Takahashi Shōtei

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Takahashi Shōtei (高橋松亭), born Hiroaki (1871–1945) was a 20th-century Japanese woodblock artist in the shin-hanga art movement.

Biography[edit]

Hiroaki Takahashi was born in Tokyo, Japan, in 1871. As a young artist he assumed the artistic name Shotei. As with many Japanese woodblock artists over his lifetime he signed his work with various names and worked for several publishing companies. After studying art, Shotei and Terazaki Kogyo founded the Japan Youth Painting Society in 1889. In 1907, as a successful artist, he was recruited by Shōzaburō Watanabe to contribute to the Shin Hanga ("New Prints") art movement in Japan. Watanabe helped to fulfill the Western demand for Ukiyoe woodblock prints which would be similar to familiar historical masters of that genre, including Hiroshige. In about 1921 Shotei added the artistic name of Hiroaki. In 1923 the Great Kanto earthquake (and subsequent fire) destroyed Watanabe's facilities; this included all Shin Hanga woodblocks. Thus, Shotei recreated prior designs destroyed in the Great Kanto earthquake and also continued to produce new woodblocks. He is believed to have died in 1945. Since Watanabe produced artwork for Western collectors there are numerous copies of Shotei woodblocks in Western museums including the Museum of Fine Arts in Boston, Massachusetts.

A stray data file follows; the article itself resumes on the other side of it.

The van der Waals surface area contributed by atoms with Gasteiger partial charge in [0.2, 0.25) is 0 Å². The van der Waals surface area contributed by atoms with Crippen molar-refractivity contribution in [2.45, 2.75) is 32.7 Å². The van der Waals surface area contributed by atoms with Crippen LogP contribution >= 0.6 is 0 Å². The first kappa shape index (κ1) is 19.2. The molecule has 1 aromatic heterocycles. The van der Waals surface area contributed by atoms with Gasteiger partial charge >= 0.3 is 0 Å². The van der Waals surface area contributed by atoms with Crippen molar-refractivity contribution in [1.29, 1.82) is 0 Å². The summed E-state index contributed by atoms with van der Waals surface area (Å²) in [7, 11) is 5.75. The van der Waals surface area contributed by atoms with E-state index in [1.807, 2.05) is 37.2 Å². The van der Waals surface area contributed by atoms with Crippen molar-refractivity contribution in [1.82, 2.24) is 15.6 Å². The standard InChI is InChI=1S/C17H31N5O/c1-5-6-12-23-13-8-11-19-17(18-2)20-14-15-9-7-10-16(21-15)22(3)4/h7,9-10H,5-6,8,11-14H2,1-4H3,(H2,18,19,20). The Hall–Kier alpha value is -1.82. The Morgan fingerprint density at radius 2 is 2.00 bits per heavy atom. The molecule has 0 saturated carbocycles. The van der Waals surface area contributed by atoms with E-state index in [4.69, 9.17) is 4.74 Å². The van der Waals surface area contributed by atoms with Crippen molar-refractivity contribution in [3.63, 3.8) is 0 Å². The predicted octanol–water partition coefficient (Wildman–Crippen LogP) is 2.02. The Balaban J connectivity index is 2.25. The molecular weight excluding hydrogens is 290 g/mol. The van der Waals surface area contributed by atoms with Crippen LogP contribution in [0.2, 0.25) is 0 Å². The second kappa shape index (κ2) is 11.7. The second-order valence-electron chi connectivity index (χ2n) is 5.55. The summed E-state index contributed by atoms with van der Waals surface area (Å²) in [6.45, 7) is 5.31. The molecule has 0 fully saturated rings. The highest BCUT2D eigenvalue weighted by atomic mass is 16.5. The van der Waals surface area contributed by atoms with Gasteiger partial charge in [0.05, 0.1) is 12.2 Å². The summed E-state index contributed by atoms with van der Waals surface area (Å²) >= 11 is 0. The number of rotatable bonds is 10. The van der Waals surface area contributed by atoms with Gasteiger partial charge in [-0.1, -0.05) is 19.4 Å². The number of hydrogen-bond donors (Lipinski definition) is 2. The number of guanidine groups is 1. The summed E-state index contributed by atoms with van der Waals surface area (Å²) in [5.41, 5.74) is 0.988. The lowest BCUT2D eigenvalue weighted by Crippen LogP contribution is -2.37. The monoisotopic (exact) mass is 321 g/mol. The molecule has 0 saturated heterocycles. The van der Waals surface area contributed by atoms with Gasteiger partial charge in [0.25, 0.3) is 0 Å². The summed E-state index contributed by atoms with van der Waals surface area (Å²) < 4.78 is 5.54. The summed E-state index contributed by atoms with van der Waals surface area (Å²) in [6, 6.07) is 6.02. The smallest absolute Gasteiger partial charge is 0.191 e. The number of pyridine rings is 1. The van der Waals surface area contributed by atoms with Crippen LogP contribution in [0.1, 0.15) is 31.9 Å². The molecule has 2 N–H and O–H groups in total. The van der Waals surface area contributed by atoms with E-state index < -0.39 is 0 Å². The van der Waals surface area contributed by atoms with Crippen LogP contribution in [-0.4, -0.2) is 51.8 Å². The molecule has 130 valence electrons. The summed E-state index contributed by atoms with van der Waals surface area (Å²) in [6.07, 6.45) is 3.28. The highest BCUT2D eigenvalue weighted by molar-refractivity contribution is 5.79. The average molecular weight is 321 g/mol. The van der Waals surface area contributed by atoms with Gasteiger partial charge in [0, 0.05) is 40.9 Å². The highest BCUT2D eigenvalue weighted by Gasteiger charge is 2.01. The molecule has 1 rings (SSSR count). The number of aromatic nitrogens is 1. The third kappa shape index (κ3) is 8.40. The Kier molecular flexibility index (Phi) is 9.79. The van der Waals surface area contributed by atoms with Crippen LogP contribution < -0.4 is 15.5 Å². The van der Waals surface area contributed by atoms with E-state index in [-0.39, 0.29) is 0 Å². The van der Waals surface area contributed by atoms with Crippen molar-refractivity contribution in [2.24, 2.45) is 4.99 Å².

See also[edit]

References[edit]

  • Smith, Lawrence. The Japanese Print Since 1900, Harper & Row Publishers Inc., New York 1983, ISBN 0064301303
  • Smith, Lawrence. Modern Japanese Prints 1912–1989. New York, London, Paris: Cross River Press, 1994.
  • Till, Barry. The New Print Movement in Japan. Pomegranate Communications, Reprint 2007, ISBN 978-0764940392

External links[edit]